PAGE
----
Haiti is the poorest nation in the Western Hemisphere and the least capable of dealing with a disaster of the magnitude of the earthquake of January 11. Even in the best of times, the misery in Haiti is impossible for the average American who has never seen it to imagine.
On an official visit to the island in the 1980s, as head of the Latin America/Caribbean Bureau of the U.S. Agency for International Development (USAID), I witnessed a grown man, my 28-year-old executive assistant, a lawyer who had not traveled extensively outside the U.S., cry inconsolably after touring an orphanage and hospital run by Belgian nuns and supported by USAID food and medical aid. The rest of my team consisted of experienced (read: hardened) professionals who had seen famine and desolation in other countries many times. The assistant had been shocked at the sight of the “triage” set up by the nuns, whereby they calmly and tenderly separated emaciated Haitian newborns into those who would not survive the night and those who might. Both groups received the same loving care from the nuns, but the ones born with no chance of survival did not receive precious resources that could be used to save the lives of other, slightly stronger infants with a chance of living another day and perhaps even surviving.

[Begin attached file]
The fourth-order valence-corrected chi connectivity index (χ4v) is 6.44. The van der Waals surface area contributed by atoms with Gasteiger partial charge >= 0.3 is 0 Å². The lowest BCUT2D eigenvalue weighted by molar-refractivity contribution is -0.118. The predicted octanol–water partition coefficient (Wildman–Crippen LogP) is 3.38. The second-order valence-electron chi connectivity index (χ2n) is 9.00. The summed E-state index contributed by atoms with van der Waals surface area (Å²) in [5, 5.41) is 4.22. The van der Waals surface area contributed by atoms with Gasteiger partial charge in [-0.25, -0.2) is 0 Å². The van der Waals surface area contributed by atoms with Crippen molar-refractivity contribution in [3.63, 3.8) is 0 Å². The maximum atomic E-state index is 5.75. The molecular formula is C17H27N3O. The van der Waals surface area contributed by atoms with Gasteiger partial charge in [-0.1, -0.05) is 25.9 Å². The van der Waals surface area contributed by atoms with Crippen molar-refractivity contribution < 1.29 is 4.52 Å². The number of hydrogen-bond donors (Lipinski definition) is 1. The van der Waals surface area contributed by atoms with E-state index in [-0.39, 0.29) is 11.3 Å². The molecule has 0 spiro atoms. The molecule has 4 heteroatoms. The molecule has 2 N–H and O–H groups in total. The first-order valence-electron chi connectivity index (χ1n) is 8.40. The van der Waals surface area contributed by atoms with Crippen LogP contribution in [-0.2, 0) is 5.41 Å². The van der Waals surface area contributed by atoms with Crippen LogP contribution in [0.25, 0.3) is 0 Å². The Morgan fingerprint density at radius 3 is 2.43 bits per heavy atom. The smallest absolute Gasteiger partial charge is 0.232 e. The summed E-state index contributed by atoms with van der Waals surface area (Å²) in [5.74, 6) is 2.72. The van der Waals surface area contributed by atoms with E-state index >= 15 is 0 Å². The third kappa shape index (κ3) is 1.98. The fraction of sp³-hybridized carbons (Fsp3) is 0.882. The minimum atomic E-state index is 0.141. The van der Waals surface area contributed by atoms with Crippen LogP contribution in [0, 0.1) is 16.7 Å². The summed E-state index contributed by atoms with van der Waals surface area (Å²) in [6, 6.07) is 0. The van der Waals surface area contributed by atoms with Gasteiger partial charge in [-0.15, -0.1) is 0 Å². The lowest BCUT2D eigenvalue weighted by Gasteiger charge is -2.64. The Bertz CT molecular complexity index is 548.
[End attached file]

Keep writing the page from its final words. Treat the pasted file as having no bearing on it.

That hospital, run by angelic Belgians and their Haitian collaborators, was a metaphor for the entire country. The U.S. chose to deliver its significant assistance (more than that of any other nation) only through private organizations, because the government of Haiti was deemed either too incompetent or corrupt to deliver it safely.
Not much has changed in the country, except that the need of the people of Haiti is greater, because they are more numerous, and as a result of the earthquake even more dependent on foreign charity. Most of that charity will come from Americans — as it should, and as it did a quarter century ago, when American grain fed underdeveloped infants who would have otherwise died before sunrise.
– Otto J. Reich served President Bush from 2001 to 2004, first as assistant secretary of state for the Western Hemisphere and later in the National Security Council. He now heads his own international government-relations firm in Washington.